Our biggest challenge did not seem to be online communication, but rather the number and complexity of tasks necessary to run a business. We had several meetings to discuss roles and tasks for each one of us. We had to split the tasks among us, due to our busy life constraints, we ended up with a single task that had several steps, where different steps were undertaken by different members of the group, as in a factory line. This required even more communication via Whatsapp. Due dates were also a challenge as it was hard to define how much time we would have available to work on our business as opposed to our personal commitments. As neither of us was an expert in any aspect of the business, we were all doing a bit of everything, even though we did have some areas of strength/focus and choice as well. We started the business with most partners as experts in content. A lesson learned would be to have partners that have a background in marketing and accounting.
As we started selling, it was necessary to keep an organized record and decide on how to split up the revenue. Accounting proved to be very complicated, especially when we decided on the rules for sharing according to authorship of courses, roles, and responsibilities. As a beginning business, we started sharing equally, but then differences in time commitment or availability generated questions about “pay” per each role played in the business. We realized how little we knew about the complexities of accounting, bookkeeping, fair “ salary”, etc.. Since we did not have clear roles, it was difficult to define that clear difference in “ salary”. That was also complicated by the fact that some of us were not only partners but also authors of courses, which generated income according to the sales of that specific course. Silvana was the one who dealt mostly with accounting due to her spreadsheet skills. We knew that if we were to grow, we would need an accountant or equivalent to organize our income and expenses.
At one point in our business journey, we wondered if one of the reasons we were not selling more was because our original website was not user-friendly and hard to navigate. We had created the website based on our own knowledge about WordPress. Actually, Silvia Tolisano was the one to create and manage the original site which had different languages. A critical requirement was to offer the same content in different languages, as together we spoke English, Spanish, German and Portuguese. Katrin was responsible for translating the website and all the content to Spanish, so we started to create a mirror website.
When we decided to improve the website we had to hire an outside company for the job, which had experience in branding as well as networking wordpress sites. The company helped us redesign the logo of our company, creating a visual brand, and improved the user experience of the web site. This was the first time that we had to really invest more money into the business. A word of caution about hiring a third party website company: you may very likely be at their future mercy if they develop personalized code which can only be accessed and edited by them. So you will need to keep in mind that you might not only have to invest in the development of the website but also for the maintenance of this website. For this reason, it might be helpful for an Internet business to have a partner who can deal with coding (if not to develop the code, to at least follow closely).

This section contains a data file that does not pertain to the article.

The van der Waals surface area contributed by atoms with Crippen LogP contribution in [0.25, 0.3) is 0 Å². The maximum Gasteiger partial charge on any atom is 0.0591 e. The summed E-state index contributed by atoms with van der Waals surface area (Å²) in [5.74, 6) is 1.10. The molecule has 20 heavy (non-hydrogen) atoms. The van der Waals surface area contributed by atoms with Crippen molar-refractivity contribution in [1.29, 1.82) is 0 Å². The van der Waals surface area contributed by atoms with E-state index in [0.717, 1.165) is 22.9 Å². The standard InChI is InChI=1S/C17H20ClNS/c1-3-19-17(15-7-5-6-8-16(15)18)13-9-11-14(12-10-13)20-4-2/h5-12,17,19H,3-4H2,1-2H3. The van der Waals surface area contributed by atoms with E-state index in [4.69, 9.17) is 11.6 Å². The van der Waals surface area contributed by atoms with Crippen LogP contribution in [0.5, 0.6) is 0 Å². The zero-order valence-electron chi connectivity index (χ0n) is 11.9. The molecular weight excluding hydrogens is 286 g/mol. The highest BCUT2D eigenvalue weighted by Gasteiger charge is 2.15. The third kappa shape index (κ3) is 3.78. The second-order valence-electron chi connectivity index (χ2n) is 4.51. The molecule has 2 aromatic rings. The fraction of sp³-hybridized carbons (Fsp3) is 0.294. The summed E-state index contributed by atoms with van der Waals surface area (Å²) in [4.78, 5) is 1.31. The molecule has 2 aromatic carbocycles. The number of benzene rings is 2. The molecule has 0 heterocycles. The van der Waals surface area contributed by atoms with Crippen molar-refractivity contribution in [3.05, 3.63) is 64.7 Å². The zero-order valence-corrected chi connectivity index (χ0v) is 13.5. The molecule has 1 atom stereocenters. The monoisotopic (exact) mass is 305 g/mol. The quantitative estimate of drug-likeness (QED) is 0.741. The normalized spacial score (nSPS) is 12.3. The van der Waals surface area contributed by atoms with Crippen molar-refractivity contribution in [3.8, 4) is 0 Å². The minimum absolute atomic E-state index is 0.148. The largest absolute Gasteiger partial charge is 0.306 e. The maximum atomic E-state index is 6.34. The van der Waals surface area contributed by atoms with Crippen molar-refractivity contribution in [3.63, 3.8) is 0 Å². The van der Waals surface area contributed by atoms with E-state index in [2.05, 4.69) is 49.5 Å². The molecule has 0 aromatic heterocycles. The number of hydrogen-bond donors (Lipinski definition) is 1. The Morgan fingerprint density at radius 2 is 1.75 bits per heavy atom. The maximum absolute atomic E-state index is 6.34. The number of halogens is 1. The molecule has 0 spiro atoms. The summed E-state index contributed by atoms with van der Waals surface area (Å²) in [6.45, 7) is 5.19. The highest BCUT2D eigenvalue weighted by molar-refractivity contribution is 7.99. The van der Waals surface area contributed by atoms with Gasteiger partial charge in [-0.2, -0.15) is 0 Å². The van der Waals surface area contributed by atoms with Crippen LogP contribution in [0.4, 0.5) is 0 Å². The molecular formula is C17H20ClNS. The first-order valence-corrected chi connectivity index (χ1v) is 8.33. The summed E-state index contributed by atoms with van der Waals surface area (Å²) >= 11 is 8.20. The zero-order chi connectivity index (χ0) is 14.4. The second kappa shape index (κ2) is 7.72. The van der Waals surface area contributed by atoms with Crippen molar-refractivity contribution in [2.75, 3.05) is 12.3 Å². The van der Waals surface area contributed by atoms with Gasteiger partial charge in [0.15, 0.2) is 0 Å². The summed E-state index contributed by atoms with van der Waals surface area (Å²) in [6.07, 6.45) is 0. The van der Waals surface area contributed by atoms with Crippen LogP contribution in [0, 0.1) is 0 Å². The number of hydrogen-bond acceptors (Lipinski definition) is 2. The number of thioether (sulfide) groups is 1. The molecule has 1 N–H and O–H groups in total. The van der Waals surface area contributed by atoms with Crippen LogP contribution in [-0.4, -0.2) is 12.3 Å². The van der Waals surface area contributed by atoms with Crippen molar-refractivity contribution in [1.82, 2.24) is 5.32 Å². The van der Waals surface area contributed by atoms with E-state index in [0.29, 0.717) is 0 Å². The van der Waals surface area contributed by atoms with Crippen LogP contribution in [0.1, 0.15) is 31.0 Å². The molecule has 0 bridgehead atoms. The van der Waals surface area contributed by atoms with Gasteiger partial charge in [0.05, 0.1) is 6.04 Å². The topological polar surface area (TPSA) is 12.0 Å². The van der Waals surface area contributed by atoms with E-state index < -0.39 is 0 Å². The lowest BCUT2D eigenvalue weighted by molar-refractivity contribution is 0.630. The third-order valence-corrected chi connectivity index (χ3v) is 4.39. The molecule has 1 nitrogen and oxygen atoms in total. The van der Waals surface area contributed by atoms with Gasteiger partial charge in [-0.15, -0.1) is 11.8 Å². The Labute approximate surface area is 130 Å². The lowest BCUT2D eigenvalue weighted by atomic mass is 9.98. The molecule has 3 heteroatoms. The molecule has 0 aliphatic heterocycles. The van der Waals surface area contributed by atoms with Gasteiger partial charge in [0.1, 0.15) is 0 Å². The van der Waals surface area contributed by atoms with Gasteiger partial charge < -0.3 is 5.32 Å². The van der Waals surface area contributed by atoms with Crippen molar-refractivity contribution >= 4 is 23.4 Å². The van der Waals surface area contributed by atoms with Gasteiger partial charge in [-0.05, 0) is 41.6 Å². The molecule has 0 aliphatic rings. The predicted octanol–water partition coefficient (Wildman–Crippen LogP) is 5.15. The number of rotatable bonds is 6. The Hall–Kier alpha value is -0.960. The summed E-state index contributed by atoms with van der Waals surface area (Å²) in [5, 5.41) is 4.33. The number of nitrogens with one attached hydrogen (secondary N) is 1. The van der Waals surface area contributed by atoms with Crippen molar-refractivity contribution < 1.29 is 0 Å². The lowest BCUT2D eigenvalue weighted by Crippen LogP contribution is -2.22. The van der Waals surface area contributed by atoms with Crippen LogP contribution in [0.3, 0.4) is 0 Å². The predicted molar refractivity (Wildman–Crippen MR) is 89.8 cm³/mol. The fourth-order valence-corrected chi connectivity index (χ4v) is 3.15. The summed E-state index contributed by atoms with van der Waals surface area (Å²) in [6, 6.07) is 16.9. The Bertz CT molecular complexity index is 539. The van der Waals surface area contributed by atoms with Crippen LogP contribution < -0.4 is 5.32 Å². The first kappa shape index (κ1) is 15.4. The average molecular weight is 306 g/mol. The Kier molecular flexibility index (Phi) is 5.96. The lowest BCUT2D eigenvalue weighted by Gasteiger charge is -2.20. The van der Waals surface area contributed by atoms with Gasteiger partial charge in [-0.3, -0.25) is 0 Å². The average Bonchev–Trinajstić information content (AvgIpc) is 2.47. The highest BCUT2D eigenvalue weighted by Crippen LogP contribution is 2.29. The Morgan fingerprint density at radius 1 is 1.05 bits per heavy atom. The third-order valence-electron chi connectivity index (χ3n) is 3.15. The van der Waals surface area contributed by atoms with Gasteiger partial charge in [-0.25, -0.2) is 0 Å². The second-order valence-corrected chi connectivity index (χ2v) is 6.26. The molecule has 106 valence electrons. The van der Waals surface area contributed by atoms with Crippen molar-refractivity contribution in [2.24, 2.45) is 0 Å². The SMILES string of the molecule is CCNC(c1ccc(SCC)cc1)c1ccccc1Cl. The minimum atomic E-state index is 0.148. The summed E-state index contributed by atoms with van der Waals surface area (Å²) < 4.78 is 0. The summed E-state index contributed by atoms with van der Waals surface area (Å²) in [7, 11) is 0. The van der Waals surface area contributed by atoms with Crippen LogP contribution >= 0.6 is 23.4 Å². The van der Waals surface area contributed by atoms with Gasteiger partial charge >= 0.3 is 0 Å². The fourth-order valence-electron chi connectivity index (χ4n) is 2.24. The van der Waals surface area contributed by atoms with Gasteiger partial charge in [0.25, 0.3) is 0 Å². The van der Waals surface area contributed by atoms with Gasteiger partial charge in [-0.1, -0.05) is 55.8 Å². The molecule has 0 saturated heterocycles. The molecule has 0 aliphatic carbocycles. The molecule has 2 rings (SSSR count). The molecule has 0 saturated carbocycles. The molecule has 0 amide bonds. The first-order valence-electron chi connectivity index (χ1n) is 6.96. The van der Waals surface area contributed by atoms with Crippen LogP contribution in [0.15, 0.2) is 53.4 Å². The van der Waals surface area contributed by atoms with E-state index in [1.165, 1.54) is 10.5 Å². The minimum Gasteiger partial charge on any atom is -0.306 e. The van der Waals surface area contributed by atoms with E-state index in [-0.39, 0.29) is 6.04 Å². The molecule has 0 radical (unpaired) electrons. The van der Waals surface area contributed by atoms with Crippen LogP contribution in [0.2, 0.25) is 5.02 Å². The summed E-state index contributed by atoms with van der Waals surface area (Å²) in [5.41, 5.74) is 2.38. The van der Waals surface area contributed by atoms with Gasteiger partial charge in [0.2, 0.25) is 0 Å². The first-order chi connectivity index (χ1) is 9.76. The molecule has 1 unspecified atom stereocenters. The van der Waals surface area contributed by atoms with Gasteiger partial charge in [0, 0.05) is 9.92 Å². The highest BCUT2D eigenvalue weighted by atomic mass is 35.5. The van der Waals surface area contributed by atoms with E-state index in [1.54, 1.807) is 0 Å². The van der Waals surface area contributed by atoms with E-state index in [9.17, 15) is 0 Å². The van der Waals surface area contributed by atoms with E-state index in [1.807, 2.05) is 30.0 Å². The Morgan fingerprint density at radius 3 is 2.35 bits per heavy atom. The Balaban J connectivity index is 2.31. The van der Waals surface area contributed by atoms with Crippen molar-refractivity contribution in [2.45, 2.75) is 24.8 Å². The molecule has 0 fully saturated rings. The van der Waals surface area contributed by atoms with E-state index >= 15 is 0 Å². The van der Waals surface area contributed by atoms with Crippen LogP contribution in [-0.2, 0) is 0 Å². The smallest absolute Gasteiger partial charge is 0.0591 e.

This is where we arrive at a turning point in our business. We started as amplifiEDUcation, making some sales, but then it became necessary to change our company’s name. Even though we did research brand names, at one point we received an email from another company which had the term “ amplify”, “ amplify education” as their trademark. Even though our names were not exactly the same, they claimed a trademark on “ amplify” related to education. Another official email letter from their lawyer made us realize how serious this was. It had been so easy to create an LLC in the United States. We had purchased several domain names to avoid problems. But we had not searched trademarks and had not applied for one ourselves. Paying for a trademark may be too much if you are starting but we learned that you can claim an “ unregistered trademark “ by using the symbol on the website, emails, invoices, etc. If anyone claims a trademark, the company which used it first will most likely win.
The trademark issue forced us to change our name to ampeduca and rebrand our entire work up to that day including our website… This change came at the same time we were already having difficulties in getting the new website finished. This ended up causing a significant pause in our communication as we could not use the previous website for blog posts, newsletters or social media. When we finally came back under the new name ampeduca, even though we advertised the change connecting to amplifiEDUcation, we lost the initial momentum of generated sales.
For all the reasons above related to time commitment, learning curve, investment, and Internet competition as a trademark war, we have decided to discontinue our business as of July 31st. This has been an incredible learning journey and we finally realized we would need a full-time commitment from each partner, more investment, and other skilled partners (perhaps accounting, marketing, coding) to keep going. As we talk about education in a world of exponential change, we also have been caught by change. We noticed how priorities are shifting in schools and even though they may not be focusing on anything that different, still the language and the approach seems to be changing. As the “ Lean Startup” book says: this would be a time for us to “ pivot” – to find out how we can reinvent ourselves. Maybe at a later time, we will be able to do that.
For now, as we write about our journey, we are amazed and proud of how much we were able to accomplish. We are also thankful to the partners who trusted us and joined us as guest authors for online courses: Mike Fisher, Jacqui Murray, and Karin Hallet. We also thank Andrea Hernandez and Chic Foote who started the business with us and are such inspiring educators!
As we learned more about businesses, we know that this is natural in the business world. We start, we fail, we try again. We “ fail forward” by building resilience. We hope that anyone out there reading about us has the enthusiasm and time to dedicate to their own journey.
The ampeduca Team
Katrin Barlsen – Argentina
Silvia Rosenthal Tolisano – USA
Silvana Scarso Meneghini – Brazil